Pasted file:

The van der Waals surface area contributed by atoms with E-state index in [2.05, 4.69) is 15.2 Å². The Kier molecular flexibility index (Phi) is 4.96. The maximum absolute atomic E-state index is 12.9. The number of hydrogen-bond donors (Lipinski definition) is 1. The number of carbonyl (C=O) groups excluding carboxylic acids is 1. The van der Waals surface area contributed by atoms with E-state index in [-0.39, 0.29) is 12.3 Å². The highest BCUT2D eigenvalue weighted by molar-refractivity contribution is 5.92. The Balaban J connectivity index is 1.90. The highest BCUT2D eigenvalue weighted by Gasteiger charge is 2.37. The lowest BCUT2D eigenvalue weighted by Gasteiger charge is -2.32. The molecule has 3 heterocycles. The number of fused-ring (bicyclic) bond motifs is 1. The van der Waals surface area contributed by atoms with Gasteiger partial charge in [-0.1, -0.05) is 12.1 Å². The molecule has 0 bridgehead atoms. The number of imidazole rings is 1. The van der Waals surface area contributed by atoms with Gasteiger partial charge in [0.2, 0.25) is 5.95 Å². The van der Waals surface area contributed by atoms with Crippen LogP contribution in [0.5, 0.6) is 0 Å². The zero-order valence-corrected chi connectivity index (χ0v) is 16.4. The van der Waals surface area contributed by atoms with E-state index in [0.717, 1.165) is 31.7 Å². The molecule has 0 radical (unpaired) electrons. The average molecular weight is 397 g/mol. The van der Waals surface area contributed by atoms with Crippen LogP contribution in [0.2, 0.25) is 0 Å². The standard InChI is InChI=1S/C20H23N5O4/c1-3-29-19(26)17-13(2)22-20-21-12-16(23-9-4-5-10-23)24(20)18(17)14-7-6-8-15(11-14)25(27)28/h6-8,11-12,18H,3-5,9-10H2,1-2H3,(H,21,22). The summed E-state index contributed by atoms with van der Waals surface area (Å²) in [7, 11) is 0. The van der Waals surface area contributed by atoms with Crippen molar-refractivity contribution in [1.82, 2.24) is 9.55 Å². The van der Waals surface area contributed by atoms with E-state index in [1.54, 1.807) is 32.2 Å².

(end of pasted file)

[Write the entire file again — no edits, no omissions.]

The van der Waals surface area contributed by atoms with E-state index in [2.05, 4.69) is 15.2 Å². The Kier molecular flexibility index (Phi) is 4.96. The maximum absolute atomic E-state index is 12.9. The number of hydrogen-bond donors (Lipinski definition) is 1. The number of carbonyl (C=O) groups excluding carboxylic acids is 1. The van der Waals surface area contributed by atoms with E-state index in [-0.39, 0.29) is 12.3 Å². The highest BCUT2D eigenvalue weighted by molar-refractivity contribution is 5.92. The Balaban J connectivity index is 1.90. The highest BCUT2D eigenvalue weighted by Gasteiger charge is 2.37. The lowest BCUT2D eigenvalue weighted by Gasteiger charge is -2.32. The molecule has 3 heterocycles. The number of fused-ring (bicyclic) bond motifs is 1. The van der Waals surface area contributed by atoms with Gasteiger partial charge in [-0.1, -0.05) is 12.1 Å². The molecule has 0 bridgehead atoms. The number of imidazole rings is 1. The van der Waals surface area contributed by atoms with Gasteiger partial charge in [0.2, 0.25) is 5.95 Å². The van der Waals surface area contributed by atoms with Crippen LogP contribution in [0.5, 0.6) is 0 Å². The zero-order valence-corrected chi connectivity index (χ0v) is 16.4. The van der Waals surface area contributed by atoms with E-state index in [0.717, 1.165) is 31.7 Å². The molecule has 0 radical (unpaired) electrons. The average molecular weight is 397 g/mol. The van der Waals surface area contributed by atoms with Crippen LogP contribution in [0.2, 0.25) is 0 Å². The standard InChI is InChI=1S/C20H23N5O4/c1-3-29-19(26)17-13(2)22-20-21-12-16(23-9-4-5-10-23)24(20)18(17)14-7-6-8-15(11-14)25(27)28/h6-8,11-12,18H,3-5,9-10H2,1-2H3,(H,21,22). The summed E-state index contributed by atoms with van der Waals surface area (Å²) in [7, 11) is 0. The van der Waals surface area contributed by atoms with Crippen molar-refractivity contribution in [1.82, 2.24) is 9.55 Å². The van der Waals surface area contributed by atoms with E-state index in [1.54, 1.807) is 32.2 Å².